Discussions of the Arctic often include references to “Polar Amplification,” defined thusly by climate scientists (wikipedia):
“Polar amplification refers to the observation that any change in the net radiation balance (for example greenhouse intensification) tends to produce a larger change in temperature near the poles than the planetary average.”
NSIDC adds in the notion of positive feedbacks and concern over “tipping points.”
“Scientists have already seen evidence that positive feedbacks are occurring in the Arctic. They call this Arctic amplification. Predicting the Arctic climate is difficult. Some of the changes in the Arctic could also have negative feedback effects, or effects that reduce the amount of warming. For example, if warm temperatures make the Arctic growing season longer, more plants can survive and take up more carbon from the air. However, most evidence suggests that the positive feedback effects outweigh the negative effects. A recent report by NOAA concluded that Arctic climate is unlikely to return to previous conditions.”
No doubt there is an amplification effect seen in Arctic air temperatures. This graph by Bob Tisdale presents the evidence:
So what is going on?
Basics of Air Parcels in the Arctic
To begin with, let’s consider the characteristics of the air parcels presenting this effect.
The central region of the Arctic is very dry. Why? Firstly because the water is frozen and releases very little water vapour into the atmosphere. And secondly because (according to the laws of physics) cold air can retain very little moisture.
Greenland has the only veritable polar ice cap in the Arctic, meaning that the climate is even harsher (10°C colder) than at the North Pole, except along the coast and in the southern part of the landmass where the Atlantic has a warming effect. The marked stability of Greenland’s climate is due to a layer of very cold air just above ground level, air that is always heavier than the upper layers of the troposphere. The result of this is a strong, gravity-driven air flow down the slopes (i.e. catabatic winds), generating gusts that can reach 200 kph at ground level.
The heating characteristics of an air parcel
Now consider that raising the temperature of dry air requires 1kJ/kg per degree C. But moist air requires 3 times as much energy, depending upon the air temperature and the saturation amount.
From the Engineering Toolbox:
Enthalpy is the measure of the total thermal energy in air (often called specific heat capacity.)
Energy content is expressed as energy per unit weight of air (Btu/lbair, J/kgair).
Air with the same amount of energy may either be drier hotter air (higher sensible heat) or cooler moister air (higher latent heat).
Moist air is a mixture of dry air and water vapor. In atmospheric air water vapor content varies from 0 to 3% by mass. The enthalpy of moist and humid air includes:
The enthalpy of the dry air – the sensible heat – and
The enthalpy of the evaporated water – the latent heat
Specific Enthalpy of Dry Air – Sensible Heat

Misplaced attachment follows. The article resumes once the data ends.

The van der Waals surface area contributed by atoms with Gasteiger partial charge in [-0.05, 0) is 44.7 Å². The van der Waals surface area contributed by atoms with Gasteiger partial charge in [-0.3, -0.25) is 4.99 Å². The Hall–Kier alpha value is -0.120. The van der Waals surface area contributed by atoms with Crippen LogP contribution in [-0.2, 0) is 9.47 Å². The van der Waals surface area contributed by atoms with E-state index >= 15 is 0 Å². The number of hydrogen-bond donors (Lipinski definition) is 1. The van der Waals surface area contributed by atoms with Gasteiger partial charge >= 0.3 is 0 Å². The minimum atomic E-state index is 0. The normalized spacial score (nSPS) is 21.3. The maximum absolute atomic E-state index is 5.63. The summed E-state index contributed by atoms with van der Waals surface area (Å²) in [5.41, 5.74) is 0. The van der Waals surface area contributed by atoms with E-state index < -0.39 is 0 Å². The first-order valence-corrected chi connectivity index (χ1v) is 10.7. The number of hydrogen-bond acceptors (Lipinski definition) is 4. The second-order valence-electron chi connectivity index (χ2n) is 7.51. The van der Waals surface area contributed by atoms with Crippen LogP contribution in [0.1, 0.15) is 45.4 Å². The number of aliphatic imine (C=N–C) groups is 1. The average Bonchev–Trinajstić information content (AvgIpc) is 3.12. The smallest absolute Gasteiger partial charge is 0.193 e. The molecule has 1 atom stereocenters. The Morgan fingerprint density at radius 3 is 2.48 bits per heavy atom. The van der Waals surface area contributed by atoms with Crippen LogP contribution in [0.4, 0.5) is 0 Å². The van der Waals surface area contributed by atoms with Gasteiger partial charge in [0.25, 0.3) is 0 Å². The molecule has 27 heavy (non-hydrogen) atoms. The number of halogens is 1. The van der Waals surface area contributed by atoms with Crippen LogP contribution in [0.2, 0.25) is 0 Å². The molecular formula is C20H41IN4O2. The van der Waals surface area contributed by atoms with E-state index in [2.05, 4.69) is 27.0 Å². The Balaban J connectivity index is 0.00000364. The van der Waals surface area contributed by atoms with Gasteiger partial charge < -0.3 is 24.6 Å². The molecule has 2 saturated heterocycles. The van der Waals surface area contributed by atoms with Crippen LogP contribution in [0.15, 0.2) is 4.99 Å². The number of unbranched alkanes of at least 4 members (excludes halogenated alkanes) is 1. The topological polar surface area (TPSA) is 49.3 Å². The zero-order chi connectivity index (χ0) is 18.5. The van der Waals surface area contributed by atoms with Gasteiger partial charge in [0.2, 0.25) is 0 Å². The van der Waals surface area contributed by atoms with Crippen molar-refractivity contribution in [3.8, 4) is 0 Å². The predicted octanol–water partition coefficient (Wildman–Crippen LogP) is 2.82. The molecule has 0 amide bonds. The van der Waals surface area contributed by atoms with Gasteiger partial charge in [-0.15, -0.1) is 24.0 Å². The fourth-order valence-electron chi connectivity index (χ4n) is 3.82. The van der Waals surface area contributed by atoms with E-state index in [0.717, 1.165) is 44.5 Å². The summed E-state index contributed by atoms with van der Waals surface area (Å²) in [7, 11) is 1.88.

Assuming constant pressure conditions the specific enthalpy of dry air can be expressed as:
ha = cpa where
cpa = specific heat capacity of air at constant pressure (kJ/kgC, kWs/kgK, Btu/lbF)
t = air temperature (C)
For air temperature between -100C and 100C the specific heat capacity can be set to
cpa = 1.006 (kJ/kgC)
Enthalpy of Moist Air
The enthalpy of humid air at 25C with specific moisture content x = 0.0203 kg/kg (saturation), can be calculated as:
h = (1.006 kJ/kgC) (25C) + (0.0203 kg/kg) [(1.84 kJ/kgC) (25C) + (2501 kJ/kg)]
= (25.15 kJ/kg) + [(0.93 kJ/kg) + (50.77 kJ/kg)]
= 76.9 (kJ/kg)
The same calculation for moist air at 20C gives a heat capacity of 58.2, so the 5C increase requires 18.7 kj/kg for moist air vs. 5.0 kj/kg for dry air, or a ratio of 1:3.7. Similar ratios apply at all air temperatures above 0C. Subzero air, like that in the Arctic most of the year, shows little difference in heat content between dry or saturated, since cold air doesn’t hold much water vapor.
So there is a physical explanation for why the Arctic air temperatures should warm more than the Northern Hemisphere generally. The same amount of thermal energy applied to the cold, dry air in the Arctic has 3 times the effect on temperatures than when applied to warm, moist tropical air. Not surprisingly, the observed amplified Arctic warming has been about twice the average rate of warming estimated over all latitudes of the hemisphere.
And also, when the trend is cooling the Arctic also amplifies the drop in temperatures. This further demonstrates that polar amplification is a feature of the air itself, and operates independently of CO2 radiative qualities or possible feedbacks from ice or snow extent.
This discussion of enthalpy blends into a point that Roger Pielke Sr. was making years ago. Moist and dry air at the same temperature has considerably different heat content, as demonstrated above. And since temperature is being used as a proxy for changes in heat content of the air, to average them while ignoring humidity gives misleading results, especially in places like the Arctic desert. Dr. Norman page contends that sea surface temperatures are a much better indicator of changes in heat in the global climate, since they are directly reporting enthalpy.